Naturally, I also did a little bit of everything that you would do on your phone. There’s the inevitable blackhole of scrolling through social media, playing a match or two of Call of Duty Mobile, watching K-Pop music videos and fancams, and everything else in between.

Problems encountered on the X3 SuperZoom while doing these? Zero. None. Zilch.

The cameras are fantastic

Going anywhere from wide to up to 10X Zoom should give you a photo worthy of your Facebook timeline or Twitter feed.

Let me share again this post just to illustrate what I mean.

Color reproduction is mostly accurate but tends to pop more if you turn on AI-assist.

I’m also a fan of how it handles night mode. In the past, some night modes tended to just overlight a shot. This isn’t the case with realme. From my experience, it truly analyzes the scene and applies an appropriate level of post-processing.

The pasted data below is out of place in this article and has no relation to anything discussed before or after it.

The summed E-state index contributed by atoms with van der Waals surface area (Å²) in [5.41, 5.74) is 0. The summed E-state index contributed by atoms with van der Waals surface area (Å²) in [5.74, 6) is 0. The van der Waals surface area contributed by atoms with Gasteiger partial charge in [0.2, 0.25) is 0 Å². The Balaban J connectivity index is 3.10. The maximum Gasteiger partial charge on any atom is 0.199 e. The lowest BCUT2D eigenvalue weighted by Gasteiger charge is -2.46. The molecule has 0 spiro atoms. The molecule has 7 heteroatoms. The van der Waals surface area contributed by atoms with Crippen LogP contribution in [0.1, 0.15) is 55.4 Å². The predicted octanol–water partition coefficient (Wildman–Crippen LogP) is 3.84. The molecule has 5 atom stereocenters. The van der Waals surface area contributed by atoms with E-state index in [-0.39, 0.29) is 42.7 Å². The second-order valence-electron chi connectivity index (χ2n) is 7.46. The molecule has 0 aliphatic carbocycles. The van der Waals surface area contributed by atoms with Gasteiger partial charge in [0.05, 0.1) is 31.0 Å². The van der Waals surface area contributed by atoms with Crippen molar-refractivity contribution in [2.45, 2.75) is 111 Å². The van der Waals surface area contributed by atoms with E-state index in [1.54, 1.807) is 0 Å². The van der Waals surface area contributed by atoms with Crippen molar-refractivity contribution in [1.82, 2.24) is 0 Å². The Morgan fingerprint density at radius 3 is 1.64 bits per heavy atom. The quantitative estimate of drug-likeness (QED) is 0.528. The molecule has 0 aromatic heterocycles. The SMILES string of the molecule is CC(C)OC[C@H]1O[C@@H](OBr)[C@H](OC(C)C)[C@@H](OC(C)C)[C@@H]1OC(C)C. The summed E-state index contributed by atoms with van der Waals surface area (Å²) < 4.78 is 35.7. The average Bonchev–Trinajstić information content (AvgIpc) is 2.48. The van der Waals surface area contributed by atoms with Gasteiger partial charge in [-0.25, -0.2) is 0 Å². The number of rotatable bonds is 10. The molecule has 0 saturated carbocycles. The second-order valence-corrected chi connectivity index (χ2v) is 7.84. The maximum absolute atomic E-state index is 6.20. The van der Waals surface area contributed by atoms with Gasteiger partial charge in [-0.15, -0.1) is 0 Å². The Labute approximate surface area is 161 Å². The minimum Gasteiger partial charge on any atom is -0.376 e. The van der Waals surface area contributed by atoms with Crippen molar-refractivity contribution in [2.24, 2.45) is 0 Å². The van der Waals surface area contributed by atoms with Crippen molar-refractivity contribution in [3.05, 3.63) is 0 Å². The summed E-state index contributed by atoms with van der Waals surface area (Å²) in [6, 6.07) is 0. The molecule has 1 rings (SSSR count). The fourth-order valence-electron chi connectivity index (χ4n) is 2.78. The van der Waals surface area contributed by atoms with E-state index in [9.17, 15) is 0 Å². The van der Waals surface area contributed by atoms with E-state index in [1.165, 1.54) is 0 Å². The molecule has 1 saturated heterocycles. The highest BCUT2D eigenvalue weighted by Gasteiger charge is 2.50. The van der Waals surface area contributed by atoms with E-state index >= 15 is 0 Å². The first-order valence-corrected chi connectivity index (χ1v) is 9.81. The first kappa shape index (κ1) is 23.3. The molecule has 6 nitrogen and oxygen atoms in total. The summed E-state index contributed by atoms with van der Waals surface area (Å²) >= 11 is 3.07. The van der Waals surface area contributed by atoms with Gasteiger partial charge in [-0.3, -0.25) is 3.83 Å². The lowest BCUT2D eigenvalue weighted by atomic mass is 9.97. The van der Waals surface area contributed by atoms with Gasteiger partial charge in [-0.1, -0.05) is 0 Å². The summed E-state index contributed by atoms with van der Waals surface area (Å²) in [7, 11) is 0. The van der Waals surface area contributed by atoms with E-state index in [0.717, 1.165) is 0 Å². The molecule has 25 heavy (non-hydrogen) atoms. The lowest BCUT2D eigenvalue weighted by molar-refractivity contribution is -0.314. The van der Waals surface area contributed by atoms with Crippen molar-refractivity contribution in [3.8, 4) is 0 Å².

The SuperZoom is okay. My feelings over highlighting zoom capabilities remain the same — which is mostly this.

One Punch Man GIF by memecandy - Find & Share on GIPHY

 

The engineering to achieve the feat is truly remarkable, but the use-case for most people is just non-existent.

There’s another phone I’m waiting for that sits right around the same price range. Will do a more comprehensive photo comparison when that comes around.

A capable video camera

One camera feature we rarely get to test is the videos. Thankfully, this phone launched alongside the realme Watch, so I tried my hand at making a video shot mostly with the X3 SuperZoom.

All the spiels were shot using the 32MP front-facing camera with bokeh effect on. These are 720P at 30FPS clips, in case you’re wondering.

The rest of BRoll was shot using the rear-camera, with the exception of some clips showing the phone itself.

Naturally, I post-processed the videos using a desktop software (Final Cut Pro). However, if you’re only working with your phone, you can try apps like InShot, Filmora, or CapCut for video editing.